After graduating from a specialized high school in 1987, Pete Rodriguez was “exhausted from school,” and, having come from a poor family, the only option was to work—and work he did. Rodriguez took any job that came his way, including working as a painter, a messenger, and a sales clerk. He felt like he hit the jackpot when he landed a temporary job at State Street Bank’s New York office as a microfilm clerk, a repetitive, mundane job that no longer exists, but it was a foot in the door and it would change the course of his life. Rodriguez is now a managing director and the chief administrative officer for the asset servicing business at BNY Mellon. Rodriguez says his role with the largest trust bank in the world, measured by assets under custody and administration, wouldn’t have happened if it weren’t for that first break and a coworker who saw something in him he didn’t see in himself.
Rodriguez was eventually hired by State Street Bank permanently, and in 1989, one year after joining the bank, there was an opening for an accounting clerk. Rodriguez was offered the job, despite having no accounting experience and no college degree. “They were willing to look past that because I was so good with numbers,” he says. “Plus, I’d been managing my family’s finances since the age of 15.” The bank saw Rodriguez’s talent, passion, and drive, and offered to pay for his college education, so back to school he went, working at State Street during the day and attending classes at night. “I was a poor kid from Brooklyn and, honestly, if that offer didn’t come my way, chances are I would have never been able to afford college,” Rodriguez says. “I learned early on that I had to make the most of every opportunity.” Rodriguez would stay with the bank for nearly 10 years, and in that time he became the first college graduate and professional in his family, in addition to ultimately working his way up from microfilm clerk to management accountant.
Rodriguez’s next major role was that of budget analyst for Lincoln Medical & Mental Health Center, a Level I Trauma center operated by the NYC Health & Hospitals Corporation. He says it didn’t take him long to realize that accepting the role had been a mistake, so he moved to Chase Manhattan Bank in 1998, which later became JPMorgan Chase. Once again starting as a temp, Rodriguez’s initial role with the bank was as portfolio accountant, and he was hired on permanently about a year later. Again, Rodriguez just wanted a foot in the door so that he could eventually turn the opportunity into something bigger and better, and a year later, he did.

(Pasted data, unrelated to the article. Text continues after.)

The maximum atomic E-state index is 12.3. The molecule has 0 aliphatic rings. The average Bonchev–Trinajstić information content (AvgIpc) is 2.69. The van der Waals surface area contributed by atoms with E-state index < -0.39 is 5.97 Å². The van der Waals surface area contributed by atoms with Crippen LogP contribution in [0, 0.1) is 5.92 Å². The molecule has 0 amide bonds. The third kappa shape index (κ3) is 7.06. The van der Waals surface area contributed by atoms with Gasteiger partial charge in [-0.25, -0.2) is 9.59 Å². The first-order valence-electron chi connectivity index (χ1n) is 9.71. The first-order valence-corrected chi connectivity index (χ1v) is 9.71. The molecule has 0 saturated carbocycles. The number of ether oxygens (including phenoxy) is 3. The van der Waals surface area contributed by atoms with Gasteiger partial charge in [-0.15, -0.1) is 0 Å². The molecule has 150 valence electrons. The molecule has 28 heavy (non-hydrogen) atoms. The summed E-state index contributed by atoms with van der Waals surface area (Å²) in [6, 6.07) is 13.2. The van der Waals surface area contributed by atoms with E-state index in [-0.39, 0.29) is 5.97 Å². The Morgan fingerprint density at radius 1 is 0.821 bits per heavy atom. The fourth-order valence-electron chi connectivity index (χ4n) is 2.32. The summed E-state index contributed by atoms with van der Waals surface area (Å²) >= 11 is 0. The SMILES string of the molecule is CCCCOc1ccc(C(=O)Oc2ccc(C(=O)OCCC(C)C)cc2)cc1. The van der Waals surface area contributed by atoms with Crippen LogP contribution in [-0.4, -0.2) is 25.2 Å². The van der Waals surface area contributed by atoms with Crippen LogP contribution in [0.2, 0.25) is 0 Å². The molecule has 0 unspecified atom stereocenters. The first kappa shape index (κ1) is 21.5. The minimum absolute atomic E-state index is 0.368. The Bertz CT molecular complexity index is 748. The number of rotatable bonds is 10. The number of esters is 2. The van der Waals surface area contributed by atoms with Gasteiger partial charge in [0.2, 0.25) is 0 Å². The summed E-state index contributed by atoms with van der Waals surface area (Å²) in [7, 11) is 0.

While at JPMorgan Chase, there was an opening for a securities lending controller, and though Rodriguez didn’t have all of the qualifications required, he took a shot and applied anyhow—and got the job. “Taking the risk of applying for that job was a turning point for me, because I knew if I attained the position, it would give me the experience I needed to get more senior finance roles in the future,” Rodriguez says.
In 2003, Rodriguez was promoted by JPMorgan Chase to vice president and CFO for the entire financing & markets products business, which would prove to be the most challenging part of his career up until this point. “I can truly say that this role really required that I stretch, but I learned so much and it truly prepared me for everything I do now—not to mention the fact that while in this role, I made the connection that would help me land the position of securities lending CFO at BNY Mellon,” Rodriguez says.
From 2009 to 2012, Rodriguez served as BNY Mellon’s chief of staff for the firm’s asset servicing CFO, which because of the way the group was structured, also made him the head of financial planning and analysis. Essentially, Rodriguez performed all of the CFO functions behind the scenes, but more importantly, it gave him the opportunity to support a vice chairman directly. “Access is important because that is how senior management gets to see what you can do,” Rodriguez says. “As I always say, every position is an audition for your next position, and in this position I learned how to manage large global teams and was appointed to BNY Mellon’s finance operating committee. When the CFO moved on to run a business, I was well positioned to get the role.” In 2012, Rodriguez was appointed CFO for asset servicing.
In early 2013, the chief administrative officer role for BNY Mellon’s asset servicing business became available and, after 24 years in finance, Rodriguez decided he was ready to officially enter the C-suite. Now, he sits on the management team of one of the largest businesses at BNY Mellon, working on compliance, audit, risk, and legal issues. Rodriguez also manages cross-segment utilities and gets involved in anything and everything that helps the business be successful. “I don’t ever think about what is next,” Rodriguez says. “When I was a poor kid growing up in Bushwick, Brooklyn, I never imagined that I would be where I am today. I dreamed small because it was all I knew to do. I believe God has a master plan for me and I just execute on every opportunity put before me. All along, my wife of 23 years, Noeme, has supported me while I climbed the corporate ladder. If it all ended today, I could live with that.”